MIAMI, Sept. 3 (UPI) -- Tropical Storm Lee weakened slightly Saturday night as it dumped heavy rains on Louisiana and the northern gulf coast, forecasters in Miami said.
With Lee, centered about 85 miles west-southwest of Morgan City, La., and about 65 miles south of Lafayette, La., was producing maximum sustained winds of 50 mph with higher gusts as it drifted toward the west at 2 mph, the National Hurricane Center in Miami said in its 10 p.m. CDT advisory. Lee has tropical force gales extending outward up to 260 miles, mostly over water.
The center's forecasters said a tropical storm warning was in effect all the way from Destin, Fla., to Sabine Pass, Texas. The warning included New Orleans, Lake Pontchartrain and Lake Maurepas.
Lee was expected to turn slowly toward the north overnight and early Sunday, hitting the Louisiana coast overnight and then sliding across the southern portion of the state through the day.
The forecasters said the storm was expected to weaken gradually by Sunday afternoon, but not before producing 10-15 inches of rain from the central gulf coast northward into the Tennessee Valley. Rainfall could reach 20 inches in some areas.
The heavy rain is expected to cause extensive flooding and flash flooding.
The coastal storm surge is to reach 3-5 feet along the Louisiana cost and 1-3 feet in Mississippi and Alabama.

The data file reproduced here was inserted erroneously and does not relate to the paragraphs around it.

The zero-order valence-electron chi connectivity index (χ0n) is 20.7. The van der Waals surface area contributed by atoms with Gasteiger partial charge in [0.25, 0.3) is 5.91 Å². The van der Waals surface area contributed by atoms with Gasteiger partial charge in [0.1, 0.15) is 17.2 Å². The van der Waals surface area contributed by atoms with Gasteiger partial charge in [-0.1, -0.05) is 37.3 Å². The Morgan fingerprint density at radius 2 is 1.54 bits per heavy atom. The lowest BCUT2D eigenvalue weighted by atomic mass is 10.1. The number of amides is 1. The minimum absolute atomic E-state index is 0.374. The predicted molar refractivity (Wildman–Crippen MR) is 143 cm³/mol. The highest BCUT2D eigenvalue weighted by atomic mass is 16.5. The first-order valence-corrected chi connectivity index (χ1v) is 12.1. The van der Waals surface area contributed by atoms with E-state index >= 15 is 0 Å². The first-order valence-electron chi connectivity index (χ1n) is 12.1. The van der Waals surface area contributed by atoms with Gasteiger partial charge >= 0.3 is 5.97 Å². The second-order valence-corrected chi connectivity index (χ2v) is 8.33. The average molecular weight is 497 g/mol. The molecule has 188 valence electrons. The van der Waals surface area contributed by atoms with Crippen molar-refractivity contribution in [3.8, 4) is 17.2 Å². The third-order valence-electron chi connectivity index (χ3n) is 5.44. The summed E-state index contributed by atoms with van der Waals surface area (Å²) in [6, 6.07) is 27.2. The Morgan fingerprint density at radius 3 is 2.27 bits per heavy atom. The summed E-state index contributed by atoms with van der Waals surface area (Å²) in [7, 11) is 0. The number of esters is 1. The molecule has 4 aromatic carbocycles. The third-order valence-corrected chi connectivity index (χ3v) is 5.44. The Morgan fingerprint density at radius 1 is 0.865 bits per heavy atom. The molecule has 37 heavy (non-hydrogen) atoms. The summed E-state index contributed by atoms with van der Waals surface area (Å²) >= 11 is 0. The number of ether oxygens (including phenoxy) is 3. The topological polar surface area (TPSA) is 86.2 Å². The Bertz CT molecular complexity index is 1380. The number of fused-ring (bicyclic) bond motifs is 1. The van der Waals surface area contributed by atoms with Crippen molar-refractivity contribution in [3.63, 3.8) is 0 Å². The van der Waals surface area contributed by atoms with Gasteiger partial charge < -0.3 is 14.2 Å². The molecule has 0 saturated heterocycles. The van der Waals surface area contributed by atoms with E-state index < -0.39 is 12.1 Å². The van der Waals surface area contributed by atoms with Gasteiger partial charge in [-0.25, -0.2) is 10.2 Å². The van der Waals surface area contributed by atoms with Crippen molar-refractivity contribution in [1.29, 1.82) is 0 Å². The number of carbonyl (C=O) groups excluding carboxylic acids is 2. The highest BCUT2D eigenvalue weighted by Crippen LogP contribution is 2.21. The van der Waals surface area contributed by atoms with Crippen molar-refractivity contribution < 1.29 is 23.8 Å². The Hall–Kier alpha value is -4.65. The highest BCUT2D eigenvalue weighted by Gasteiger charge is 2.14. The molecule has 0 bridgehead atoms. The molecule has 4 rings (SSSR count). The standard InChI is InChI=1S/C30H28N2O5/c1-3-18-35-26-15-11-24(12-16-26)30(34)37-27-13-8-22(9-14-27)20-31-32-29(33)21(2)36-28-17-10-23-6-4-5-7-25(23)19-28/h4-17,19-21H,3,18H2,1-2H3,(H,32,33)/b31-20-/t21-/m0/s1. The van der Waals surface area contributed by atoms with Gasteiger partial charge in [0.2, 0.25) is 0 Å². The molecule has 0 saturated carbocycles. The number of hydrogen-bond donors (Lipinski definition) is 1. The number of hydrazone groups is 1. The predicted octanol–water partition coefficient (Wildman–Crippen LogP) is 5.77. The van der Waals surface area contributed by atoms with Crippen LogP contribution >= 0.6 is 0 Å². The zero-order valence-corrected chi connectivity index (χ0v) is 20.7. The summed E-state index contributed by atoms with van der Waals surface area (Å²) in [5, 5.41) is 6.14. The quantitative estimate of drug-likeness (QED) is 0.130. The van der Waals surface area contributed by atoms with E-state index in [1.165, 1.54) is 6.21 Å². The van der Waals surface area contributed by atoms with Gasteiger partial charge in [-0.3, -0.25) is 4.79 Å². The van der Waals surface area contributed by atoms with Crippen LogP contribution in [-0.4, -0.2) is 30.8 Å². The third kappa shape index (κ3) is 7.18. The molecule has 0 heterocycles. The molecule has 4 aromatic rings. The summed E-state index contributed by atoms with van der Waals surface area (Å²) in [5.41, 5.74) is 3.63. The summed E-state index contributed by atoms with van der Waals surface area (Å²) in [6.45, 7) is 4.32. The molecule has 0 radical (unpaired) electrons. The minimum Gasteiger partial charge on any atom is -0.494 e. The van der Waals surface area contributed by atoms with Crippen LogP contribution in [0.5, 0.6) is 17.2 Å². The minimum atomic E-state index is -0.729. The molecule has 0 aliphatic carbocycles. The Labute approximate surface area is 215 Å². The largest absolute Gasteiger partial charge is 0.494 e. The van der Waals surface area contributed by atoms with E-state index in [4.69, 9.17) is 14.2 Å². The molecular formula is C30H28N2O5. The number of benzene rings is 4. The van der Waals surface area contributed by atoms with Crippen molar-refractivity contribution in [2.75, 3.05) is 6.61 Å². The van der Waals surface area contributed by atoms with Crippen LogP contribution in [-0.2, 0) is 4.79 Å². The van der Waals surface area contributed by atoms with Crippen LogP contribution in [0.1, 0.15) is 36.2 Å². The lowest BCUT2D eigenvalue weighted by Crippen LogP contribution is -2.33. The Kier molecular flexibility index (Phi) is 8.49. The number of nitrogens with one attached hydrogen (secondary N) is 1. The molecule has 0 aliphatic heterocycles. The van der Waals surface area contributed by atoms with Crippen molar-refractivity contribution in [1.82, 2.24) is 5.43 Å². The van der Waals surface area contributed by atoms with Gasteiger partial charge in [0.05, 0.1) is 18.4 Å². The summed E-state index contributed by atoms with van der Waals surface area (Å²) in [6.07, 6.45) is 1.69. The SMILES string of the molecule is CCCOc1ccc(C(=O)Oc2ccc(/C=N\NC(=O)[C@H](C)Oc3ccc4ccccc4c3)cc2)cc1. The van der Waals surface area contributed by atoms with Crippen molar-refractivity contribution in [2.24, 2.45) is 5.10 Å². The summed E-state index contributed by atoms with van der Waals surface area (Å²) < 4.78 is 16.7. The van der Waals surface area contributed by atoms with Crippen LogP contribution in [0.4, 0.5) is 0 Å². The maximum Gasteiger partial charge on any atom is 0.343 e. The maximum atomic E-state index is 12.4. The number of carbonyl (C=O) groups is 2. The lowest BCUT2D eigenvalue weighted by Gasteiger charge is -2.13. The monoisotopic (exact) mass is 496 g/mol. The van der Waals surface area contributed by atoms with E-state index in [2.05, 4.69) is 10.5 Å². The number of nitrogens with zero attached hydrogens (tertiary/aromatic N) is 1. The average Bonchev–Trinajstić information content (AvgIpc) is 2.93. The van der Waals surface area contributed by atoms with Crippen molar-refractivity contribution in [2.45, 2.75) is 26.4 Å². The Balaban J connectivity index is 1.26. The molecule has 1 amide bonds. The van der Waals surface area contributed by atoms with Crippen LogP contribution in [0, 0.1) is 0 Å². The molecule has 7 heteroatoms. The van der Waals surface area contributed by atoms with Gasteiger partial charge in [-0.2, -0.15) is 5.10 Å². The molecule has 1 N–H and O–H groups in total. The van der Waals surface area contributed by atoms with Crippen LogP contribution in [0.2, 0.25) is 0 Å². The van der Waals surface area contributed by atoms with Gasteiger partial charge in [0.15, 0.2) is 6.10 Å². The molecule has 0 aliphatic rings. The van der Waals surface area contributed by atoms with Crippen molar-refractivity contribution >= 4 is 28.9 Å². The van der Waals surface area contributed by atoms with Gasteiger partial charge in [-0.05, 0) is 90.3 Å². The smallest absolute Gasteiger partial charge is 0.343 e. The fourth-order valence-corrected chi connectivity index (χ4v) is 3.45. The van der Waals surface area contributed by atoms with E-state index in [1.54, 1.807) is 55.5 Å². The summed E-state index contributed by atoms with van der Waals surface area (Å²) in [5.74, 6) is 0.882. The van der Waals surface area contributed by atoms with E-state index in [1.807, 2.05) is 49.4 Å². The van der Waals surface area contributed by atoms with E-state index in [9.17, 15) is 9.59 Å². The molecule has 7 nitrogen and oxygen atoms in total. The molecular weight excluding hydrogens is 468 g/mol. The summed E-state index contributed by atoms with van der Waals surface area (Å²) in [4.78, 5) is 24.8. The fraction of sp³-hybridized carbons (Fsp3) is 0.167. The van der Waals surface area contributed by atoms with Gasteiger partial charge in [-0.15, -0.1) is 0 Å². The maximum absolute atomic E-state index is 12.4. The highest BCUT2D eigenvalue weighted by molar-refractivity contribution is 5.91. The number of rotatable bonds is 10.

Lee also could spawn tornadoes in southern Louisiana, southern Mississippi, southern Alabama and the far western Florida Panhandle.
"Heavy rain is causing scattered street flooding in New Orleans and Metairie, the result of heavy rains accompanying thunderstorms moving through the area with several of these rain bands," The (New Orleans) Times-Picayune reported. "The St. Bernard Sheriff's Office reported that roads outside hurricane levees in eastern St. Bernard are becoming impassable."
Louisiana Gov. Bobby Jindal declared a state of emergency Friday and New Orleans prepared for possible flooding.
"What we do know is there's high wind, there is a lot of rain and it's going slow," New Orleans Mayor Mitch Landrieu said. "That's not a good prescription for the city of New Orleans should it come this way."